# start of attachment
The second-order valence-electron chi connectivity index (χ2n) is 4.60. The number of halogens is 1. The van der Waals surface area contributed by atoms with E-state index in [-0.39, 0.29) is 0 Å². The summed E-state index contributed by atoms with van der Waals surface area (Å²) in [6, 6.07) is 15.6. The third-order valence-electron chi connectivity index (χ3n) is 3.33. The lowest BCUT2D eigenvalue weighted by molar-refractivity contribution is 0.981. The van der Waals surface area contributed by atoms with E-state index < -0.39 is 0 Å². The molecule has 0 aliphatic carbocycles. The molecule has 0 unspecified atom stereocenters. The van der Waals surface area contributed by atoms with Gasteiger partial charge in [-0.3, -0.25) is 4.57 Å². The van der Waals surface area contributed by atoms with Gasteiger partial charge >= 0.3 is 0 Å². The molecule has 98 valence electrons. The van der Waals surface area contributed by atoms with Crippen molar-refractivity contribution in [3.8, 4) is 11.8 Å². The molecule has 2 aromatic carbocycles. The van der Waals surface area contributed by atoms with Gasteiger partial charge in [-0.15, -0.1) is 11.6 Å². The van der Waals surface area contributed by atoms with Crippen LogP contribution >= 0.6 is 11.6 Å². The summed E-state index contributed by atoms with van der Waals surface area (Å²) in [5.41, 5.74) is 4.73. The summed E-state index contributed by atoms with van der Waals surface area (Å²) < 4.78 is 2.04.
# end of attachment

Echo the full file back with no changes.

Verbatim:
The second-order valence-electron chi connectivity index (χ2n) is 4.60. The number of halogens is 1. The van der Waals surface area contributed by atoms with E-state index in [-0.39, 0.29) is 0 Å². The summed E-state index contributed by atoms with van der Waals surface area (Å²) in [6, 6.07) is 15.6. The third-order valence-electron chi connectivity index (χ3n) is 3.33. The lowest BCUT2D eigenvalue weighted by molar-refractivity contribution is 0.981. The van der Waals surface area contributed by atoms with E-state index < -0.39 is 0 Å². The molecule has 0 aliphatic carbocycles. The molecule has 0 unspecified atom stereocenters. The van der Waals surface area contributed by atoms with Gasteiger partial charge in [-0.3, -0.25) is 4.57 Å². The van der Waals surface area contributed by atoms with Gasteiger partial charge >= 0.3 is 0 Å². The molecule has 98 valence electrons. The van der Waals surface area contributed by atoms with Crippen molar-refractivity contribution in [3.8, 4) is 11.8 Å². The molecule has 2 aromatic carbocycles. The van der Waals surface area contributed by atoms with Gasteiger partial charge in [-0.15, -0.1) is 11.6 Å². The van der Waals surface area contributed by atoms with Crippen LogP contribution >= 0.6 is 11.6 Å². The summed E-state index contributed by atoms with van der Waals surface area (Å²) in [5.41, 5.74) is 4.73. The summed E-state index contributed by atoms with van der Waals surface area (Å²) < 4.78 is 2.04.